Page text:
Saturday, August 5, 2017

Drive Refactors with a Git Pre-Push Hook

When I'm writing code, if I see something I want to fix, I write a quick FIXME comment. When I'm working on my own projects, this is no big deal. But I don't like adding FIXMEs to code at work, or in open source repos. And really, I prefer not to keep them hanging around in my own repos, either. So I set up a git pre-push hook. It looks like this:

 ᕕ(ᐛ)ᕗ cat .git/hooks/pre-push
#!/bin/bash

if ag fixme . -i --ignore tmp/ --ignore log/ --ignore node_modules/ --ignore vendor/; then
  echo
  echo 'not pushing! clean up your fixmes'
  echo
  exit 1
else
  exit 0
fi

This code uses ag to make sure that there are no FIXMEs in my code, skipping dependency directories since they're not my problem, and either returns a Unix failure code, interrupting the push, if FIXMEs are present, or a success code, allowing the push to proceed, if they aren't.

In other words, if I tell git to push code which contains a FIXME, git effectively says no.

This worked well for a while. But soon, at work, somebody else added a FIXME to a repo. So I commented out my hook for a few days or weeks, and then, when I had a spare second, I fixed their FIXME. But soon enough, somebody else added a FIXME, and it was harder to fix. So I commented out the hook, and forgot all about it.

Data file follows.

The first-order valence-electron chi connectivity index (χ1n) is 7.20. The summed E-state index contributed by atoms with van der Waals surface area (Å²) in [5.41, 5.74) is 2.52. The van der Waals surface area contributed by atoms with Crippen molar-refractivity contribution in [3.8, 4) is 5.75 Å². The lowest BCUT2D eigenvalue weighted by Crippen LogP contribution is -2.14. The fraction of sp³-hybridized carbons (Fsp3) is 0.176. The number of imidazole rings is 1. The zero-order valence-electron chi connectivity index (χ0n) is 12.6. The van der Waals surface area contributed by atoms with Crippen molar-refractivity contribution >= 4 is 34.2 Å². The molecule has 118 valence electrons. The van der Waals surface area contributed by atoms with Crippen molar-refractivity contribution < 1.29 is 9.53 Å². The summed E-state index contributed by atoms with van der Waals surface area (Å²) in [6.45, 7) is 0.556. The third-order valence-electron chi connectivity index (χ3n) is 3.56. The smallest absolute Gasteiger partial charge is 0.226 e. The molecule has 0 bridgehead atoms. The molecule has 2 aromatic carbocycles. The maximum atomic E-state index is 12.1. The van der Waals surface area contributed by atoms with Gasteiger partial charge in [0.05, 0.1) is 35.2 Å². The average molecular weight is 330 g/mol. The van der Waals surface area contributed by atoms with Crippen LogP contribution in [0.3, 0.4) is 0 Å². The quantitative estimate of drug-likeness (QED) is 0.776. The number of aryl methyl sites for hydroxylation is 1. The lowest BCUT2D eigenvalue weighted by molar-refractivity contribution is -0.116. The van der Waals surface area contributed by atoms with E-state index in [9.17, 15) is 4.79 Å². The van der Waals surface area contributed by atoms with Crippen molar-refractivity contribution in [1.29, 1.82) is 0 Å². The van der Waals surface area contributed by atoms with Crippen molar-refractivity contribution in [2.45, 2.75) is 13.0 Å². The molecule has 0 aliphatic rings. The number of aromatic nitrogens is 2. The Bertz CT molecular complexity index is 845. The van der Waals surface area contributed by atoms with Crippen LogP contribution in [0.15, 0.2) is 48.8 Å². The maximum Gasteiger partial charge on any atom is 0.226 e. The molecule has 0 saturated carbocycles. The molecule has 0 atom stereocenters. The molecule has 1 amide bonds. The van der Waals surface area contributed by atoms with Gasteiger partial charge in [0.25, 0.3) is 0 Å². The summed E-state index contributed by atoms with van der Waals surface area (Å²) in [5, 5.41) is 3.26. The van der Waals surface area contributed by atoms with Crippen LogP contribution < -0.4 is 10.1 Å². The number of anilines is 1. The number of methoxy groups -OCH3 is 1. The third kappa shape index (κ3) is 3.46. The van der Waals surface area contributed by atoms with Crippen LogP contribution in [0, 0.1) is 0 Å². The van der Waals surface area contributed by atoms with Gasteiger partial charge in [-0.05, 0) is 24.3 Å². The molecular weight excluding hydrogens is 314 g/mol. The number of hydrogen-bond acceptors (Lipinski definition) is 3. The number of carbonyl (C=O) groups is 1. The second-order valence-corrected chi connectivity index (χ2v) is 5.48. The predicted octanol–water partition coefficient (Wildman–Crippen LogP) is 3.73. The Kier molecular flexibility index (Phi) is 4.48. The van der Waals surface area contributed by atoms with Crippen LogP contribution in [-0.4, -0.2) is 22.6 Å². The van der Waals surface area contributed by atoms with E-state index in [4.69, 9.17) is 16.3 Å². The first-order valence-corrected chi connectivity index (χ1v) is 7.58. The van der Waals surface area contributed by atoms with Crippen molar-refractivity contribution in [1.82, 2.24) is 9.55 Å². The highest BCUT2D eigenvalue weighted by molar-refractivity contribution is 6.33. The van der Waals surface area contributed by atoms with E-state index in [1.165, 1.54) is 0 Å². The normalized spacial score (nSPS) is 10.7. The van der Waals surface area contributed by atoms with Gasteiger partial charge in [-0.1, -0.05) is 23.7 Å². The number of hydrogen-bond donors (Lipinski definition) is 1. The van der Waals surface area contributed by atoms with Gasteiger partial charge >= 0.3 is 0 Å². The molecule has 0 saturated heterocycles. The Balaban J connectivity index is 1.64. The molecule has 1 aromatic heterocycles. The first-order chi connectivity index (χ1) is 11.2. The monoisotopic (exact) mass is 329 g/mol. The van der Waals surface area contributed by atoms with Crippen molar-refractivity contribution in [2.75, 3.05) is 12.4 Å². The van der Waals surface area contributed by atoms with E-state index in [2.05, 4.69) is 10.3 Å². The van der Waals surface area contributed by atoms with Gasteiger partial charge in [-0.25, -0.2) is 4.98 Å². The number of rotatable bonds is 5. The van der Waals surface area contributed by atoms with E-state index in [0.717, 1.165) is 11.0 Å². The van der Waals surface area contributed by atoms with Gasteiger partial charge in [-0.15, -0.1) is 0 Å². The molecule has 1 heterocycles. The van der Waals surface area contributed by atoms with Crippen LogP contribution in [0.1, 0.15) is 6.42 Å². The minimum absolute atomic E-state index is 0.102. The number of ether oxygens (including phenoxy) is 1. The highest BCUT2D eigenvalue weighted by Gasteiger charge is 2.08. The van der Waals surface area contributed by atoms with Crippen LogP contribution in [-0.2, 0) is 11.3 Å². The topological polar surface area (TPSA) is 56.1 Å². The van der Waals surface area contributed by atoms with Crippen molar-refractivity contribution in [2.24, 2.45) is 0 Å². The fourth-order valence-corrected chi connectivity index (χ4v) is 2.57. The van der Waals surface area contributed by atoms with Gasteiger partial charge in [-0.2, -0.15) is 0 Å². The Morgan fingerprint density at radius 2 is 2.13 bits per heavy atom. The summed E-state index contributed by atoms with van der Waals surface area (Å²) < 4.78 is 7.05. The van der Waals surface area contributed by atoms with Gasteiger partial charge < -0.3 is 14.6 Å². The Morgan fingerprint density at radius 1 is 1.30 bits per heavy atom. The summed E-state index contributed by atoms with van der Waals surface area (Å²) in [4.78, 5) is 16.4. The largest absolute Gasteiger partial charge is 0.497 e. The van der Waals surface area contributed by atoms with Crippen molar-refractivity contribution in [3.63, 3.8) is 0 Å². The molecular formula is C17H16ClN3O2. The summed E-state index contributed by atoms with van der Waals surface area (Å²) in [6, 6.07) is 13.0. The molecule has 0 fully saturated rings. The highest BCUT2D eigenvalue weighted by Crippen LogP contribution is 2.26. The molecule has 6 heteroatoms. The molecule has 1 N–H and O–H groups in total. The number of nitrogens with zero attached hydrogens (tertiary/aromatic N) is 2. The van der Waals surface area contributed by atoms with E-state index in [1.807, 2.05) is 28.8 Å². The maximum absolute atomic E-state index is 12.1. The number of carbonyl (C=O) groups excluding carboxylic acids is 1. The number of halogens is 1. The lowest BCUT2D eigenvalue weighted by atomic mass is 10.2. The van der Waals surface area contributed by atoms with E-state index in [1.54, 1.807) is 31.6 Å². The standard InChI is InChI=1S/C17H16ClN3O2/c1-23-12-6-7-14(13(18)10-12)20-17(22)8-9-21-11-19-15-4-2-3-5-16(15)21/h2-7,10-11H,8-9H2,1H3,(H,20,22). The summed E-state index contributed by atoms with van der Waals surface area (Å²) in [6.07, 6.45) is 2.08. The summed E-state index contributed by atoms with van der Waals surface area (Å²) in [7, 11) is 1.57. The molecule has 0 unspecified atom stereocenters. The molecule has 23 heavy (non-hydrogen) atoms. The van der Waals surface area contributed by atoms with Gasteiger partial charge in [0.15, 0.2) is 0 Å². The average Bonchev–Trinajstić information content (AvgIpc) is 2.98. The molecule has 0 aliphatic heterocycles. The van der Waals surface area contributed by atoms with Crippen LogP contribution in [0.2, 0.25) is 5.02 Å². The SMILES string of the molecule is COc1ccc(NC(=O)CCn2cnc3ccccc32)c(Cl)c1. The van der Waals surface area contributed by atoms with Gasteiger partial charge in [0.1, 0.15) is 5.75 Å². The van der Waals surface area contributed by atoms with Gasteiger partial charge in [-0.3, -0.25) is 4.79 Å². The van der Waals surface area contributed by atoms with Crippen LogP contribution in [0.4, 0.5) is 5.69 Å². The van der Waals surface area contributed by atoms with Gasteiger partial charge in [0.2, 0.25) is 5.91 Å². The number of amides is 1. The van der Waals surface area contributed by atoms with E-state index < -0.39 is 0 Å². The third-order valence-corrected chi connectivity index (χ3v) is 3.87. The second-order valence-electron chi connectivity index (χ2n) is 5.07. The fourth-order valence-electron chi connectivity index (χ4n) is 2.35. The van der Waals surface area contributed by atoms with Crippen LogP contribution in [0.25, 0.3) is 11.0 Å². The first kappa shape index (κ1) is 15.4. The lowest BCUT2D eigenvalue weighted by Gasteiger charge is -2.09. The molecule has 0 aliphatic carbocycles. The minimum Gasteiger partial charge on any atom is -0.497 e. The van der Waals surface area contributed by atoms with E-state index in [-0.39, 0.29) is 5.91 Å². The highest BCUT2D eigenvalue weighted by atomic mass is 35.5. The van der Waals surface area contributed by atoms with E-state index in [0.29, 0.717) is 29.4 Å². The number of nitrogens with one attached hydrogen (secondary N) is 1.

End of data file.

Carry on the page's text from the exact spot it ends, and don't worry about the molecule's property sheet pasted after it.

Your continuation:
Eventually, though, I had to do some pretty complicated work, and I generated a lot of FIXMEs in the process. As an emergency hack, I uncommented the hook, did my main work, tried to push my branch, and got automatically chastised for trying to push a FIXME. So I went in, fixed them, and pushed the branch.

This is my routine now. If I'm dealing with a big enough chunk of work that I can't take a break to fix a FIXME, I just uncomment the hook for the period of time that I'm working on that topic branch. It's a really good way to stay on task while also putting together a to-do list for refactoring. You basically can't finish the branch until you go through the FIXME to-do list, but you're 100% free to ignore that to-do list, and focus on the primary task, until it's time to push the branch. So you can easily build refactoring into every topic branch without getting distracted (which is the primary risk of refactoring as you go).

It's probably pretty easy to modify this hook so that it only looks at unstaged changes, so I might do that later on, but it works pretty well as a habit already.